Heart Institute News

See all articles in this newsletter

Unique Program with Coroner’s Office Helps Surviving Family Members

A unique program developed by Cincinnati Children’s Heart Institute and the local Hamilton County Coroner’s Office in Ohio recently helped uncover an undiagnosed genetic heart condition in a young child.

The Southern Ohio Molecular Autopsy Program (SOMAP), founded in 2018, facilitates genetic testing as part of an autopsy—called a molecular autopsy—to understand a specific cause of sudden cardiac death.

In 2022, a generally healthy woman under the age of 35 experienced a sudden cardiac death unexpectedly. An autopsy identified a cardiac cause of death, specifically the dissection of the aortic root. Postmortem genetic testing was conducted through SOMAP and led to the discovery that the woman had been living with an undiagnosed heritable heart condition related to a genetic condition called Loeys-Dietz syndrome. 

This finding ultimately led to genetic testing and evidence of mild aortic root dilation in one of her children. As a result, the child is now receiving medical treatment and has a follow-up plan of care. Two of the woman’s other children tested negative for the specific gene, so the family was provided the reassurance that they did not need any type of additional evaluation or cardiac screening.

An ‘Enormous Ripple Effect’

A sudden cardiac death is one due to a cardiovascular cause where death, if witnessed, occurs within one hour of the onset of symptoms. If unwitnessed, the definition expands to include death within 24 hours of symptom onset. The individual may or may not have a known diagnosis of heart disease.

While relatively uncommon in healthy people under age 35, when SCD does occur in this population, it is frequently due to an inherited disorder—one that could also be present in surviving family members.

“When sudden death happens, even though it’s rare, it has an enormous ripple effect on families, schools, communities, and providers,” says Erin Miller, MS, LGC, a licensed genetic counselor in the Heart Institute. “Our goal is to prevent it from happening again in a family when we can. Understanding the underlying cause is the key to being able to do that.”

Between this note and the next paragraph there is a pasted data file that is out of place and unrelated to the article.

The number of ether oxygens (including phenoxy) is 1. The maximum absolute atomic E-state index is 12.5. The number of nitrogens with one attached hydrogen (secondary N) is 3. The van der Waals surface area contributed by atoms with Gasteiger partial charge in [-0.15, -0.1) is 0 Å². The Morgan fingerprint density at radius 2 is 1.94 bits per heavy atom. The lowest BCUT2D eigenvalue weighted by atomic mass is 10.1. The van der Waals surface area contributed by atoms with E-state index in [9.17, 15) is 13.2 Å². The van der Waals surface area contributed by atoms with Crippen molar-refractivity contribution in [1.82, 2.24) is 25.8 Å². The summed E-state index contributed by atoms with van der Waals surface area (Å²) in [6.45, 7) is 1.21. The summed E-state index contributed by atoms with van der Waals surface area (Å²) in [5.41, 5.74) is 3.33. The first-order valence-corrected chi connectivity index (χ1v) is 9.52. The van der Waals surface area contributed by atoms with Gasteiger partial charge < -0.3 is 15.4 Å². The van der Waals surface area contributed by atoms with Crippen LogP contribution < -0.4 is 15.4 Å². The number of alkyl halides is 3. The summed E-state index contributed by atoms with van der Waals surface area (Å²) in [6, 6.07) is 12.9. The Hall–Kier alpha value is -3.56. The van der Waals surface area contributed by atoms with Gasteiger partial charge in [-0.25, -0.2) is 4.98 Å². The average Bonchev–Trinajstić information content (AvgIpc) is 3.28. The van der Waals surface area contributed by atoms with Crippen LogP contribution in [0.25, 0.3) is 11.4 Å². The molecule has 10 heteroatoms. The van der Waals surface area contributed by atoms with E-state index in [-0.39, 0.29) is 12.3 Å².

Miller is the primary genetic counselor involved in SOMAP. The program sees about 10-15 cases each year. 

Understanding Who Else Might Be at Risk

Family members often want to know the underlying cause when sudden cardiac arrest and death occur. This can help them experience closure, and can also address the potential of heritability and risk of sudden death for surviving relatives.

“Identifying the genetic cause not only helps explain why the person had that specific cardiac problem, but it also gives us the ability to understand who in the family may be at risk and who is not,” Miller says. “We can be much more thoughtful and specific about the type of heart screening at-risk family members might need if we know the genetic cause.”

SOMAP offers education, support, and medical management for these families, consisting of a thorough investigation of the deceased’s medical records, including autopsy reports, and using blood and tissue samples for genetic testing. When warranted, they offer genetic testing to better understand the cause of sudden cardiac death and guide care for the surviving family members.

In some cases, says Heart Institute electrophysiologist David Spar, MD, follow-up care is offered regardless of genetic test results. “Sometimes there is no finding on autopsy, and genetic testing is negative. Depending on the circumstances, we may offer a clinic visit to follow first-degree relatives to keep an eye out for phenotypic changes,” says Spar, part of the SOMAP team. 

The type of genetic testing requested as part of the postmortem evaluation is based on the autopsy findings and potentially other medical or family history. If no cause of death is found, then broad genetic testing such as a comprehensive arrhythmia and cardiomyopathy panel is typically recommended. If a cause of death is identified on autopsy, such as aortic dissection, then genetic testing that includes genes associated with aortic aneurysms and aortic dissections is recommended. 

Multidisciplinary Management Is Crucial

The key to the program’s success, according to Spar, is its multidisciplinary structure. SOMAP involves collaboration by the county coroner, genetic counselors, and an electrophysiologist, as well as staff who work with the families of the deceased on information gathering and compiling detailed medical histories.

They also work closely with the labs doing the genetic testing. Technology has advanced so much that today these labs are often able to perform the testing with an extraction from a blood spot card. While Miller says a blood sample is ideal, it’s not the only option.

Important Reminders for Providers

Many people think about postmortem genetic testing in cases of unexplained death. But the SOMAP team emphasizes that it’s also incredibly powerful in cases when there’s a potential genetic heart problem and that knowledge could help living family members with better monitoring if they are also carrying the same genetic variant (mutation).  

Both Spar and Miller stressed the importance of providers asking updated family history questions of patients at every visit. In cases of a reported sudden death in a relative age 40 or under, the next step would be to request a copy of the autopsy report and possible genetic testing.

While few programs like SOMAP exist presently, the National Society of Genetic Counselors offers support from genetic counselors with expertise in postmortem genetic testing.

The SOMAP team can be contacted at 513-636-4729.

Helpful Resources